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Should italics or quotation marks be used for a character’s internal thoughts?

Styling a character’s internal thoughts in italics or with quotation marks depends on whether you are quoting from a source that shows a character’s thoughts, writing a character’s thoughts, or editing a text that shows a character’s thoughts.
When you’re quoting a source, use quotation marks to indicate a character’s thoughts, and make it clear in your prose that you are quoting thoughts, not speech:

Walking home alone one night, Julie seems less concerned about the possibility of real danger and more concerned with the likelihood that her mother will be angry, thinking to herself, “Mother will be furious if she finds out I walked home instead of calling for a ride.” . . .

Published 28 June 2019

How should I style my parenthetical citation the first time I quote lines from a poem if I have not mentioned the author’s name in my prose?

The MLA Handbook explains that if you are citing line numbers instead of page numbers in your parenthetical citation, you should “in your first citation, use the word line or lines” before the line numbers, “and then, having established that the numbers designate lines, give the numbers alone” (121):

According to the narrator of Felicia Hemans’s poem, the emerging prisoners “had learn’d, in cells of secret gloom, / How sunshine is forgotten!” (lines 131-32).

If you do not mention the author’s name in your prose, include it in the parenthetical citation and separate the name from the word line or lines with a comma:

According to the narrator of the poem, . . .

Published 12 June 2019

Why are both a comma and and used to separate the names of coauthors in a works-cited-list entry?

The MLA Handbook notes that “[w]hen a source has two authors,” you should “[r]everse the first of the names” and “follow it with a comma and and” before providing “the second name in normal order” (21):

Dorris, Michael, and Louise Erdrich. The Crown of Columbus. HarperCollins Publishers, 1999.

A comma is needed in addition to and so that the reader can easily distinguish the two names. In the example above, omitting the comma after “Michael” might cause the reader to momentarily misread the first name listed as “Michael and Louise Erdrich Dorris.” . . .

Published 13 May 2019

Where do I place the colon that separates the title from a subtitle if the title ends with a quotation mark?

If the title ends with a quotation mark, insert the colon between the quotation mark and the subtitle. In the first example below, the title consists of a quotation from Shakespeare. In the second example, the title contains the title of a short story:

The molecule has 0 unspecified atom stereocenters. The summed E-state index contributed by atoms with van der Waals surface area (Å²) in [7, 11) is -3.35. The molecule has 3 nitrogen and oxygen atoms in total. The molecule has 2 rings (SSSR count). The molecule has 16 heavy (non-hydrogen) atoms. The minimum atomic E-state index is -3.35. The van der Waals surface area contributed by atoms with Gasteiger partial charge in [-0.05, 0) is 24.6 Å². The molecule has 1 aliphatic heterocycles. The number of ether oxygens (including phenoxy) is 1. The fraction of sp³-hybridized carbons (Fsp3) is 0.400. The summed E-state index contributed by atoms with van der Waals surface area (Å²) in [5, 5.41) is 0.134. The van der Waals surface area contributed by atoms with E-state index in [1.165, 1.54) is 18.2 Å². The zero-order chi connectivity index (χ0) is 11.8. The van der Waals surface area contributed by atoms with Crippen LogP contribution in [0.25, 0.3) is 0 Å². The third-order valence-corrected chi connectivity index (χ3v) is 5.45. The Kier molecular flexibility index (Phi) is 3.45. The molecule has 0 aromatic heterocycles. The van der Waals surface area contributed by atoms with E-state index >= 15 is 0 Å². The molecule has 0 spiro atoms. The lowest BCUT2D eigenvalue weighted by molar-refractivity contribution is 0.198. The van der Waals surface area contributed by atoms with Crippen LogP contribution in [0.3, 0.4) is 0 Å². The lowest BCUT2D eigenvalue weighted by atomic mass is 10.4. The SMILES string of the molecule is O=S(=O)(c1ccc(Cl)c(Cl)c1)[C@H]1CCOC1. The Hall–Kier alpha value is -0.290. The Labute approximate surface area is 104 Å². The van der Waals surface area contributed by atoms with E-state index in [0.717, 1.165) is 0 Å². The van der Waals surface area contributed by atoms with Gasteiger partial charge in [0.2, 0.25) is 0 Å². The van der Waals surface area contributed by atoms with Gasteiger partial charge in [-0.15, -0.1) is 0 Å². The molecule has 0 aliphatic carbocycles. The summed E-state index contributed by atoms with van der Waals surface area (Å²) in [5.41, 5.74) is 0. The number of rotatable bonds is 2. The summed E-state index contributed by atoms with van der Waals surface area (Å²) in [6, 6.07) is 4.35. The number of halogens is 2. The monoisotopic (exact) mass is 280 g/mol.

“To Be or Not to Be”: A Study of Shakespeare’s Hamlet

William Faulkner’s “A Rose for Emily”: Northern Progress Meets Southern Tradition

Read more on punctuating titles.
  . . .

Published 3 May 2019

If my works-cited-list entry has a title styled in quotation marks that ends in a question mark, should I insert a period after the question mark?

No. Omit the period, as shown in the example below:

“How Do I Cite a Map?” The MLA Style Center, Modern Language Association of America, 6 Apr. 2018, style.mla.org/citing-images-viewed-firsthand-or-online/.

Read more on titles ending in question marks or exclamation points.  . . .

Published 2 May 2019

How do you punctuate a question that quotes a question?

Do not use two question marks. Use only the question mark contained in the quotation:

Which Shakespeare character asked, “Is this a dagger which I see before me,  / The handle toward my hand?” 

But if the sentence includes a parenthetical citation, place the question mark after the citation:

How would you respond to the writer’s question, “How important is punctuation” (5)?

 
 
  . . .

Published 30 April 2019

How does the MLA handle orphaned words and widowed lines?

In our publications, we prefer to avoid an orphan—a word alone on a line or at the end of a paragraph—if the word, including any punctuation, is fewer than five characters (e.g., too.). We also prefer to avoid part of a word on a line by itself (e.g., sighted, if the full word is farsighted). An exception is made if Merriam-Webster includes the hyphen in the word (e.g., far-fetched).
Most publishers avoid widows, usually defined as a short line at the top of a page, but the MLA goes further: we don’t allow a line by itself —even a full line—at the top or bottom of a page.  . . .

Published 22 March 2019

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